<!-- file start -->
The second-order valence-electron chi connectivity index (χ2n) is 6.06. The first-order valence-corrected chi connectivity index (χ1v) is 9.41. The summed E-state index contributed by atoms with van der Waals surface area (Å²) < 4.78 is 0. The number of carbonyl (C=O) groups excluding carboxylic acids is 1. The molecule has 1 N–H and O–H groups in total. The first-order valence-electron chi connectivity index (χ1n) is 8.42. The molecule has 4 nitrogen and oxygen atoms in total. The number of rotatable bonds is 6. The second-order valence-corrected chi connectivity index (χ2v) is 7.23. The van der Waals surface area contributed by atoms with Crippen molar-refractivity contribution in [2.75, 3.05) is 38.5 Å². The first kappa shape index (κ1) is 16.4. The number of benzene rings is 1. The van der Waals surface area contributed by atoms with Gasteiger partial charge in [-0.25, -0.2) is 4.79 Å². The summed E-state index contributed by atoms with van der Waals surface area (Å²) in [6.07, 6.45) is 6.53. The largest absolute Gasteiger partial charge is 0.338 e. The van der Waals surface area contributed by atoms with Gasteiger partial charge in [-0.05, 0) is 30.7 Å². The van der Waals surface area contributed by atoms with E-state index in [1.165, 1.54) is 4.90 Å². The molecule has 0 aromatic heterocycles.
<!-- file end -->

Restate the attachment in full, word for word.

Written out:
The second-order valence-electron chi connectivity index (χ2n) is 6.06. The first-order valence-corrected chi connectivity index (χ1v) is 9.41. The summed E-state index contributed by atoms with van der Waals surface area (Å²) < 4.78 is 0. The number of carbonyl (C=O) groups excluding carboxylic acids is 1. The molecule has 1 N–H and O–H groups in total. The first-order valence-electron chi connectivity index (χ1n) is 8.42. The molecule has 4 nitrogen and oxygen atoms in total. The number of rotatable bonds is 6. The second-order valence-corrected chi connectivity index (χ2v) is 7.23. The van der Waals surface area contributed by atoms with Crippen molar-refractivity contribution in [2.75, 3.05) is 38.5 Å². The first kappa shape index (κ1) is 16.4. The number of benzene rings is 1. The van der Waals surface area contributed by atoms with Gasteiger partial charge in [-0.25, -0.2) is 4.79 Å². The summed E-state index contributed by atoms with van der Waals surface area (Å²) in [6.07, 6.45) is 6.53. The largest absolute Gasteiger partial charge is 0.338 e. The van der Waals surface area contributed by atoms with Gasteiger partial charge in [-0.05, 0) is 30.7 Å². The van der Waals surface area contributed by atoms with E-state index in [1.165, 1.54) is 4.90 Å². The molecule has 0 aromatic heterocycles.